Now you see him . . .
click images for larger view
Now you don't . . .
Sculptor William H. Kieffer's Angel of Peace
has been providing benediction over the Episcopal Center on Huron's since its November, 1999 dedication, when Daniel Berrigan spoke of it as a reminder "of our humanity in an inhumane time . . . telling us in very simple, biblical terms of God's hope for the world." The cast-back figure of the nine-foot-tall bronze angel seemed to be gratefully accepting whatever heaven would provide, whether snow . . .
or moonlight . . .
or having his energy channeled by retiring mayor Richard M. Daley in a classic Sun-Times photo by Al Podgorski.
It took three decades for the Angel of Peace
to descend in front of the cleanly modernist 1969 midrise structure with 45-foot-wide spans, designed by architects James W. Hammond and Peter Roesch. And then he lasted less than a dozen years. Yes, the Angel of Peace
has been put in storage. (And if that's not a metaphor for our time . . .)
It's part of the revamp of the building's plaza by Loebl Schlossman and Hackl. The entire complex just missed obliteration a few years ago when a proposal for a 71-story Canyon Ranch residential tower
, designed by DeStefano + Partners, fell through for lack of funding.
The original design of the plaza was in the classic 1960's/70'e windswept, rough concrete embankment style that fell out of fashion long ago It worked better at the Episcopal Center's smaller scale than at most other locations. The texture of the slightly monolithic concrete walls and slab stone benches had their own brutalist grandeur, but in our own time we're clearly looking for softer, more yielding stuff.
And so we have a new design and the plaza a new name, St. James Commons. The single open, rectilinear space with clear, sharp edges is to be broken apart into a number of subspaces, permeated and separated by additional landscaping defining diagonals and curves. The paving stones shift orientation as the walkways turn. The edge between building and plaza is mediated and obscured by greenery and a long fountain.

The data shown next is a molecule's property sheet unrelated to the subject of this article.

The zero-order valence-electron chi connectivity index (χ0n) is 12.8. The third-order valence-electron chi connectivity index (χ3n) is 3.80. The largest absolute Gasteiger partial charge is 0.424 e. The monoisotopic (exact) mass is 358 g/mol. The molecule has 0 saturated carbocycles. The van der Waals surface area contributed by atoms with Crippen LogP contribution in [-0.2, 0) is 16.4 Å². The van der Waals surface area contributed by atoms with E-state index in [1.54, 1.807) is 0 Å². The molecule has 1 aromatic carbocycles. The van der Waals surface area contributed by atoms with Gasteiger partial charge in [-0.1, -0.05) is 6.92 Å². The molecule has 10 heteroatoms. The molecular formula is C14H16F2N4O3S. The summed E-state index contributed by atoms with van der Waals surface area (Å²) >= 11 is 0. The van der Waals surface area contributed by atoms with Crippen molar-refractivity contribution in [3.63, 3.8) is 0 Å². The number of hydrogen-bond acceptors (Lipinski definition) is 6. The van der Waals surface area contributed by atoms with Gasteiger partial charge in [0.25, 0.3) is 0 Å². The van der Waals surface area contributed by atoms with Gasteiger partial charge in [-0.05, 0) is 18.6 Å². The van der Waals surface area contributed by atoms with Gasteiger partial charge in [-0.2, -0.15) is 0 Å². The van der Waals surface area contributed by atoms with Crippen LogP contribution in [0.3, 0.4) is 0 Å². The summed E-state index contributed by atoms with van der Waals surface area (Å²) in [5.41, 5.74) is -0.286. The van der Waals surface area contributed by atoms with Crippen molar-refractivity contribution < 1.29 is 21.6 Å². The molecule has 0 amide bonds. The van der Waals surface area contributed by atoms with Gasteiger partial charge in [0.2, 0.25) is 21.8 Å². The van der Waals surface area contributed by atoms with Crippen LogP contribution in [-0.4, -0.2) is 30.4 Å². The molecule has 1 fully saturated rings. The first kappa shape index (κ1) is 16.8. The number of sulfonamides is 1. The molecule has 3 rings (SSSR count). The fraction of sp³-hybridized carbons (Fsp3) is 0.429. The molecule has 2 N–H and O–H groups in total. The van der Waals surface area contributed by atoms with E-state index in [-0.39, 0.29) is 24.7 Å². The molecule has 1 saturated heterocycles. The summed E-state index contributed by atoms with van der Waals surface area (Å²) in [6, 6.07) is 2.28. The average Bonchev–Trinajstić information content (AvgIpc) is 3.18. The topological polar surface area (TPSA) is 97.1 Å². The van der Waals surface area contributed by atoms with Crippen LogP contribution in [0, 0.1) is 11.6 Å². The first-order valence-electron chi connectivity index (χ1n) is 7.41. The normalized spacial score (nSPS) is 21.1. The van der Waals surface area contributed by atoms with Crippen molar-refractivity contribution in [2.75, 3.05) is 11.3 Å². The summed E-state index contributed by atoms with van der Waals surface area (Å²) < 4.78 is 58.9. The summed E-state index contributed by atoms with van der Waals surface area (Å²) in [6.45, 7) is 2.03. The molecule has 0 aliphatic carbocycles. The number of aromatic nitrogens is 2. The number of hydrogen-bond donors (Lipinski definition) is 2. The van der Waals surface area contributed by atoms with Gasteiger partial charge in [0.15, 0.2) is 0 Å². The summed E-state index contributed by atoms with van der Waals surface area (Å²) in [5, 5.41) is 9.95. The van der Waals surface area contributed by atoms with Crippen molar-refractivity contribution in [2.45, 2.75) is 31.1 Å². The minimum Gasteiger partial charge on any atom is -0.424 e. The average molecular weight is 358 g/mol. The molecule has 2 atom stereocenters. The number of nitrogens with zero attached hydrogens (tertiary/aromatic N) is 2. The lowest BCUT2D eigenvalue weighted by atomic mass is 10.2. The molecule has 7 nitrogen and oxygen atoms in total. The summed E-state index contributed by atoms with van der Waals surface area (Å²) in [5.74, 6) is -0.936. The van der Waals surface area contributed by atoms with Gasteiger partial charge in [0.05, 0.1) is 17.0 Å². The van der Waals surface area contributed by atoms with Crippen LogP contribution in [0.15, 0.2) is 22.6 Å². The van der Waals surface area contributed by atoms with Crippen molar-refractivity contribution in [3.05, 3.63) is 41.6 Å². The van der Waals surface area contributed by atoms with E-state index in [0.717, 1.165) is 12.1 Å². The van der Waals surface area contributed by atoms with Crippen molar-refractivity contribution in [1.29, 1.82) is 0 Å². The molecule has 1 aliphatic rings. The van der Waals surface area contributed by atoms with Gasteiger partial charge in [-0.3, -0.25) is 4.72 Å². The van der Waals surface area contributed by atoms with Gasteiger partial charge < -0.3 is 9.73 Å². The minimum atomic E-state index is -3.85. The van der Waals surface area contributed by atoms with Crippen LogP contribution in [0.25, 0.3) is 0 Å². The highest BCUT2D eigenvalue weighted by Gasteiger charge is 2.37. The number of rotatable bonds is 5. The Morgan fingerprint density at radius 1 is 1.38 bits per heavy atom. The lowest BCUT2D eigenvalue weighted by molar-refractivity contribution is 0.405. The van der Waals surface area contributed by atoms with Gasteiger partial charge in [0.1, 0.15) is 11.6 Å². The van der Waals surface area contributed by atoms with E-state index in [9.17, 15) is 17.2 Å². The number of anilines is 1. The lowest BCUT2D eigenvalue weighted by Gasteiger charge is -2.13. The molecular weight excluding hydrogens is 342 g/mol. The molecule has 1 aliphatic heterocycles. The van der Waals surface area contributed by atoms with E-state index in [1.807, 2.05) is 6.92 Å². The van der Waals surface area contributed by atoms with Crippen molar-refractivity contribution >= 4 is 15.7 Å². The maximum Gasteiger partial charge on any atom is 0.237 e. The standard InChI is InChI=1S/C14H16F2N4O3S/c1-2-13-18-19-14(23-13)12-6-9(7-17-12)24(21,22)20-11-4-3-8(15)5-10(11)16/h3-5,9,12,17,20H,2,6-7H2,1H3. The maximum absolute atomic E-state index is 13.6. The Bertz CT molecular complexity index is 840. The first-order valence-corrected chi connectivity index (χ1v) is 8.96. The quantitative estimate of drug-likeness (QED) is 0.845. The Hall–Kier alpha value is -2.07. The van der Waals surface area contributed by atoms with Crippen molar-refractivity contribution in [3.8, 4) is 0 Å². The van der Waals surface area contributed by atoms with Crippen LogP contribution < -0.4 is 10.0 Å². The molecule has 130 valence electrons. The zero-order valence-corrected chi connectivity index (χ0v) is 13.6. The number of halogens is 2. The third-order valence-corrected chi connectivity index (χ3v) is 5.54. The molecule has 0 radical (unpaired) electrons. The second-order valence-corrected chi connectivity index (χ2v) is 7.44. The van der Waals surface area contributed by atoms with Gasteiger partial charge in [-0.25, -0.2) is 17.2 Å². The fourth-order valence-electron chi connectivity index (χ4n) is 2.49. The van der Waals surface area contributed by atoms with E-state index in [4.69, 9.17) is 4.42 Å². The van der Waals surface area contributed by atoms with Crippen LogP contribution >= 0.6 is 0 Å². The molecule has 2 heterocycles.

At the northwest corner, against the exterior of the adjacent St. James Cathedral's apse, a paver shamrock at its center, will be a labyrinth. (And if that's not a metaphor for our time . . . )
And it's in a garden near that labyrinth, a spokeswomen for the renovation assures me, that the Angel of Peace
, although it doesn't seem to appear in any of the renderings, will most probably be relocated. You can almost hear the angelic lament - "Once I stood on a high pedestal, halfway to heaven, casting God's grace over the entire shebang. Now. I'm a sideshow, competing with a shamrock labyrinth."
Work on the plaza is scheduled to go on winter hiatus after November, with completion sometime next July. The renovation project actually has its own website
, where you can follow the progress through weekly construction updates. Renderings, site plans and more information can be found on the earliest, April pages here
Please read my humble request on my profile
I did like that plaza, although they didn't seem to be keeping it up very well.
So, I guess this means they won't be selling the parcel when the market heats up again?
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